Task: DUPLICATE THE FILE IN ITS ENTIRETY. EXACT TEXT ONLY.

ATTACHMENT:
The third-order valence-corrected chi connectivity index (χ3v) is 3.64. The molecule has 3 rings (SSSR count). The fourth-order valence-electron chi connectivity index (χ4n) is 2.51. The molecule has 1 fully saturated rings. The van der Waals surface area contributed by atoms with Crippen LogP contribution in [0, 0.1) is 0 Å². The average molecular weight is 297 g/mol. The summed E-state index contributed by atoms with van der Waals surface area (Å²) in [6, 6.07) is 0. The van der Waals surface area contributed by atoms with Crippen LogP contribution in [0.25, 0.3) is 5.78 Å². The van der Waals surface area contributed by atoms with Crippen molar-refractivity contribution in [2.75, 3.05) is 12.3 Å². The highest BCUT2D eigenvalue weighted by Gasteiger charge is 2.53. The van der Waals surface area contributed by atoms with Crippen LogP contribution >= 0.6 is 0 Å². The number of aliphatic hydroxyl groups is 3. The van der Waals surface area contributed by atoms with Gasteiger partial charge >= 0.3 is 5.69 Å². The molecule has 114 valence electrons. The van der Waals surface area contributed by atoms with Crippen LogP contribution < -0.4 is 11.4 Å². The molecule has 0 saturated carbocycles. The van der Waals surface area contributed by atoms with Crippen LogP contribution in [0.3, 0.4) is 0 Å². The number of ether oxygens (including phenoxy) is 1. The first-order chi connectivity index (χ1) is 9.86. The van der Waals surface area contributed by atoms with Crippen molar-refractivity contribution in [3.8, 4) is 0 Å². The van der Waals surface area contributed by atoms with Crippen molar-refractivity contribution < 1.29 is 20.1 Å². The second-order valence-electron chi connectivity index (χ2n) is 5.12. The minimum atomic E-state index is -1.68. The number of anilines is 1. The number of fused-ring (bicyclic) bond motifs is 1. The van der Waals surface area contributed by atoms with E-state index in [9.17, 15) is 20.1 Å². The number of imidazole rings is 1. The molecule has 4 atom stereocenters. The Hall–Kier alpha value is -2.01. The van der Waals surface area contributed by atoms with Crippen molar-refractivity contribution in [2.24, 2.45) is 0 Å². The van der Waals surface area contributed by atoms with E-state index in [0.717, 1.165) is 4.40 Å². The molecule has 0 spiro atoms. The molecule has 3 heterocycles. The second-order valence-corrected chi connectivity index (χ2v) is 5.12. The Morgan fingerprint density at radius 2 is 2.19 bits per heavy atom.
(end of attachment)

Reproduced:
The third-order valence-corrected chi connectivity index (χ3v) is 3.64. The molecule has 3 rings (SSSR count). The fourth-order valence-electron chi connectivity index (χ4n) is 2.51. The molecule has 1 fully saturated rings. The van der Waals surface area contributed by atoms with Crippen LogP contribution in [0, 0.1) is 0 Å². The average molecular weight is 297 g/mol. The summed E-state index contributed by atoms with van der Waals surface area (Å²) in [6, 6.07) is 0. The van der Waals surface area contributed by atoms with Crippen LogP contribution in [0.25, 0.3) is 5.78 Å². The van der Waals surface area contributed by atoms with Crippen molar-refractivity contribution in [2.75, 3.05) is 12.3 Å². The highest BCUT2D eigenvalue weighted by Gasteiger charge is 2.53. The van der Waals surface area contributed by atoms with Crippen LogP contribution >= 0.6 is 0 Å². The number of aliphatic hydroxyl groups is 3. The van der Waals surface area contributed by atoms with Gasteiger partial charge >= 0.3 is 5.69 Å². The molecule has 114 valence electrons. The van der Waals surface area contributed by atoms with Crippen LogP contribution < -0.4 is 11.4 Å². The molecule has 0 saturated carbocycles. The van der Waals surface area contributed by atoms with Crippen LogP contribution in [0.3, 0.4) is 0 Å². The number of ether oxygens (including phenoxy) is 1. The first-order chi connectivity index (χ1) is 9.86. The van der Waals surface area contributed by atoms with Crippen molar-refractivity contribution in [3.8, 4) is 0 Å². The van der Waals surface area contributed by atoms with Crippen molar-refractivity contribution < 1.29 is 20.1 Å². The second-order valence-electron chi connectivity index (χ2n) is 5.12. The minimum atomic E-state index is -1.68. The number of anilines is 1. The number of fused-ring (bicyclic) bond motifs is 1. The van der Waals surface area contributed by atoms with E-state index in [9.17, 15) is 20.1 Å². The number of imidazole rings is 1. The molecule has 4 atom stereocenters. The Hall–Kier alpha value is -2.01. The van der Waals surface area contributed by atoms with Crippen molar-refractivity contribution in [2.24, 2.45) is 0 Å². The van der Waals surface area contributed by atoms with E-state index in [0.717, 1.165) is 4.40 Å². The molecule has 0 spiro atoms. The molecule has 3 heterocycles. The second-order valence-corrected chi connectivity index (χ2v) is 5.12. The Morgan fingerprint density at radius 2 is 2.19 bits per heavy atom.